Divorce Statistics Across America

For as strong as most marriages begin, many will ultimately end in divorce. It’s rarely anyone’s fault, in particular; it is just that maintaining a healthy relationship forever is more difficult than many spouses expect. Just how many marriages end in divorce, though?

According to the Centers for Disease Control and Prevention (CDC), in 2021:

  • 1,985,072 marriages were officially recognized.
  • 6.0 marriages occurred per 1,000 people.
  • 689,308 divorces were officially filed*.
  • 2.5 divorces were filed per 1,000 people*.

(* Only 45 states and D.C. report their divorce rates federally. The total number of divorces nationwide will be more than shown, but the overall average rate is not expected to change much.)

Using this information, we can estimate that approximately 34% or one-in-three marriages end in divorce. Most people have heard that “half of all marriages end in divorce,” so it can be encouraging to see that the actual rate is considerably lower.

Where Do Most Divorces Happen?

As mentioned, not all states report their divorce rate data to the CDC for tracking. California, Hawaii, Indiana, Minnesota, and New Mexico have opted out of this data-sharing practice as an additional way to preserve the privacy of their residents. Due to their absence, we can’t know exactly which state has the highest divorce rate, but we can still glean some information from the states that do report federally.

Notable divorce rates per state, according to CDC data, for 2021 are:

  • 1.0: Massachusetts has the lowest reported divorce rate.
  • 1.3: Illinois has a low divorce rate despite its comparatively high population.
  • 3.8: Oklahoma has the second-highest divorce rate, which is consistent with decades of data.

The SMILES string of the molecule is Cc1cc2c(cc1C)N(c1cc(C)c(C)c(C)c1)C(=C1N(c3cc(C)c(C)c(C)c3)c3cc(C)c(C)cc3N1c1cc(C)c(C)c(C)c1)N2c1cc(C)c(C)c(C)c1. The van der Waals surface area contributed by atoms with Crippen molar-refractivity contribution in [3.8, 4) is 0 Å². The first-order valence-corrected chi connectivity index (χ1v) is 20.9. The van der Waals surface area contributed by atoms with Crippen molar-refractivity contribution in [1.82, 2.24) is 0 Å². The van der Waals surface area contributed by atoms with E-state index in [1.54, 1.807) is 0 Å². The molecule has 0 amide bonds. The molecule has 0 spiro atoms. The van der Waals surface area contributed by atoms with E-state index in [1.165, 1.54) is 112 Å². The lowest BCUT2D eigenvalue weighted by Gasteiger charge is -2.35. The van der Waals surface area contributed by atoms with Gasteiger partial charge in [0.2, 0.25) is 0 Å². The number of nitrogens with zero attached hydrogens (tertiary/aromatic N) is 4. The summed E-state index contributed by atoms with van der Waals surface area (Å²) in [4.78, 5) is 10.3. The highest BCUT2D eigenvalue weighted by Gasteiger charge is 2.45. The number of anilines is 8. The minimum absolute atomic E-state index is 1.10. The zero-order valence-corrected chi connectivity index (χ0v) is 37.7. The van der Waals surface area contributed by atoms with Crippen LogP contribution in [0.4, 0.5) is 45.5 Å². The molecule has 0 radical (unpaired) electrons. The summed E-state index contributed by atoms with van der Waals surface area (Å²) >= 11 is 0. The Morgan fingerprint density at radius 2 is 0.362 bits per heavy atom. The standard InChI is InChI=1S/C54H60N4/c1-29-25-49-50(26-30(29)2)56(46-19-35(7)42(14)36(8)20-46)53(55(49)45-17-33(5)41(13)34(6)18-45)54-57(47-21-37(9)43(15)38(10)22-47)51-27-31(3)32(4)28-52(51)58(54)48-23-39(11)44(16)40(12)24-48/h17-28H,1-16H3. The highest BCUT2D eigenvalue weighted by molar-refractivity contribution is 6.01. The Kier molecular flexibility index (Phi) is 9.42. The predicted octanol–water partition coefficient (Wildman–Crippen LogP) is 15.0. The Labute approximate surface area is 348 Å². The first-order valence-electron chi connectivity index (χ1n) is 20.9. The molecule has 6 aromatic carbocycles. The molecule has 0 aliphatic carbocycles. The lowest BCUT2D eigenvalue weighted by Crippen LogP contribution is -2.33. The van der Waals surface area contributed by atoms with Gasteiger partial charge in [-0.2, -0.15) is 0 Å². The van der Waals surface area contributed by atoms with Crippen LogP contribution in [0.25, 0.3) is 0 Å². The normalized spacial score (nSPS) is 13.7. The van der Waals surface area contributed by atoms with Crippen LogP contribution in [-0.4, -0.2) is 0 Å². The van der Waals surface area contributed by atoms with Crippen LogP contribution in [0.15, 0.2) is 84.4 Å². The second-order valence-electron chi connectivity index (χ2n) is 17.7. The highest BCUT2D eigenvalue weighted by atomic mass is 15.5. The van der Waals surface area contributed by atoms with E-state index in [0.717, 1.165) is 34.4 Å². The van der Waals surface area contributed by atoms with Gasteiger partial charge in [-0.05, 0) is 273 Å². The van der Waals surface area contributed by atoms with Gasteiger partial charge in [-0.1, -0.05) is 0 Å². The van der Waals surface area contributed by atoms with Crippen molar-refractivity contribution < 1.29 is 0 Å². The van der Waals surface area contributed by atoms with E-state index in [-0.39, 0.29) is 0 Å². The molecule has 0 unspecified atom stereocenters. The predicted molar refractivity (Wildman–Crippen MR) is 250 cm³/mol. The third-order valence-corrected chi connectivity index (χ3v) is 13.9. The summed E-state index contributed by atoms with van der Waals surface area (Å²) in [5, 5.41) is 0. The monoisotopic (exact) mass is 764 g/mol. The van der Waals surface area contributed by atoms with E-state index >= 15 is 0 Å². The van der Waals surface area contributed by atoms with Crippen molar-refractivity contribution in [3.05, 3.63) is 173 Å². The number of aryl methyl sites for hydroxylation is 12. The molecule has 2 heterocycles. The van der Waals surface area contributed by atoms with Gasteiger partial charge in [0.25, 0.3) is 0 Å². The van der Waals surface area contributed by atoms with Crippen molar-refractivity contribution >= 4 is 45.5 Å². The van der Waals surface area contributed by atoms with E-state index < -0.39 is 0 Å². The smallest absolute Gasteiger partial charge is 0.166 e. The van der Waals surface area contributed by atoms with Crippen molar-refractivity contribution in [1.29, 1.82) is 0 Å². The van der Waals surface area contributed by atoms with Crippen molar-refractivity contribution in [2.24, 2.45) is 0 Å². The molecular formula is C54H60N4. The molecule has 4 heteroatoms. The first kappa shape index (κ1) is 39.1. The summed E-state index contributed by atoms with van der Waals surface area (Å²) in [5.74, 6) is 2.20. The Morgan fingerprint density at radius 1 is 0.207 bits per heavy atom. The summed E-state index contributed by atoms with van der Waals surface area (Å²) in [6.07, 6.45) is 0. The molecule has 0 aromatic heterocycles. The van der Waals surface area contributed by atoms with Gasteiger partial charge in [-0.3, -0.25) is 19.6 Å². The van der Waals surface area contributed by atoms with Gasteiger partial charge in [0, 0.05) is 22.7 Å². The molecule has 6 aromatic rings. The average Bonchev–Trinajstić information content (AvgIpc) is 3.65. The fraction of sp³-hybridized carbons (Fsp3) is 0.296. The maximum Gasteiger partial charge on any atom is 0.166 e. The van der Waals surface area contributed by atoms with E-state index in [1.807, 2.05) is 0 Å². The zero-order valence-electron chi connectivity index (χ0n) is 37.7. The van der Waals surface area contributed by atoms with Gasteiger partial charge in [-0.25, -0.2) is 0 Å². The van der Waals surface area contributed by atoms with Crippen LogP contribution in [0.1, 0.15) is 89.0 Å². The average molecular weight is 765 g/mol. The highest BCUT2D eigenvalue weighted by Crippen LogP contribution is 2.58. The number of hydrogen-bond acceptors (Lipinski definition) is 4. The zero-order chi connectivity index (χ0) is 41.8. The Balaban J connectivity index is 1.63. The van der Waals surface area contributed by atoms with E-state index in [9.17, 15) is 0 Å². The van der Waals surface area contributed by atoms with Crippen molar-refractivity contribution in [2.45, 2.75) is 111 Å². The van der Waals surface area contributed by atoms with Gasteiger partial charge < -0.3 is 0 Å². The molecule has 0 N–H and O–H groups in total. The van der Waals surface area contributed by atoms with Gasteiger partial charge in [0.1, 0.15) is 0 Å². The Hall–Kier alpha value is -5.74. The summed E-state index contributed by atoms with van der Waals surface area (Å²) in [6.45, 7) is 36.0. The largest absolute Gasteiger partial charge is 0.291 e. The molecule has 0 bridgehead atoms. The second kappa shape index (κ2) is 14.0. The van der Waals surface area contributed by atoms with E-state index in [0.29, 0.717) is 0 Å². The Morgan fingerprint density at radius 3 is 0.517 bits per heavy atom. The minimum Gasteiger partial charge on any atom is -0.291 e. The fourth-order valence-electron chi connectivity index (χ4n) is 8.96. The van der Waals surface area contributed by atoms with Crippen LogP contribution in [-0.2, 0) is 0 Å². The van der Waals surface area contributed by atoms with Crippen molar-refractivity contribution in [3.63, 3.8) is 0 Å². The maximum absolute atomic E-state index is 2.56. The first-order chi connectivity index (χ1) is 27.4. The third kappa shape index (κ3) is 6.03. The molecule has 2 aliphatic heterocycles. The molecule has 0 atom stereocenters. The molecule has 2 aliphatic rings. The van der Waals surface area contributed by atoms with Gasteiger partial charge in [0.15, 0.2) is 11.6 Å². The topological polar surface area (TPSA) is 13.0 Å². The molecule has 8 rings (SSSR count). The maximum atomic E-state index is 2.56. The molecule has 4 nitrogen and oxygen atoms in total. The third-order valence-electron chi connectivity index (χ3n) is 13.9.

• 4.2: Nevada has the highest divorce rate, which is likely related to the high number of marriages that are conducted rapidly at entertainment or drive-through chapels.

Why Do People File for Divorce?

Everyone has their reasons for filing for divorce. However, the CDC doesn’t track the specific reasons that people list on their divorce papers. Knowing the most common reasons nationally isn’t possible, at least not in 2021. Future data sets might be expanded to show specific reasons. Based on what we know about divorces in general, though, it is possible to accurately assume the top reasons for divorce.

People commonly file for divorce due to:

  • Incompatibility: Incompatibility is a common reason for divorce in the U.S. This includes disagreements on religious, political, or personal beliefs, leading different lifestyles, and failing to meet each other's emotional needs. If factoring in “irreconcilable differences” as a type of incompatibility, then nearly 50% of all divorces include this reasoning.
  • No commitment: Lack of commitment is another frequent cause of divorce, as couples may grow apart due to spending too much time apart or failing to prioritize their relationship over outside commitments such as work or other relationships.
  • Money problems: Financial troubles can also play a role in divorce decisions. If one partner has more access to resources than the other, it can create an imbalance that can lead to divorce.
  • Cheating: Infidelity is almost guaranteed to end a marriage once it occurs. Even if both partners seek counseling after discovering an affair, it often leads to feelings of betrayal and mistrust that can be difficult for some couples to overcome.

Should You File for Divorce?

Divorce is never easy and carries with it a great deal of emotional pain and heartache. However, when faced with a situation where there are irreconcilable differences or ever-increasing disagreements, filing for divorce may be the best option for all involved. While no one wants their marriage to end in divorce, knowing why people make this difficult decision can help others who are struggling to make sense of what happened in their own marriage and decide what’s best for them going forward.

If you are thinking about divorce, then come to the Law Offices of Jonathan Merel, P.C. for a modern take on divorce and family law. We’re here to reset the expectations that people have about divorce, from start to finish. With a new-age team of attorneys who are professional, reputable, and approachable, we’re ready to help you find an amicable solution that protects your best interests. Please call (312) 487-2795 or contact us online┬áto begin.

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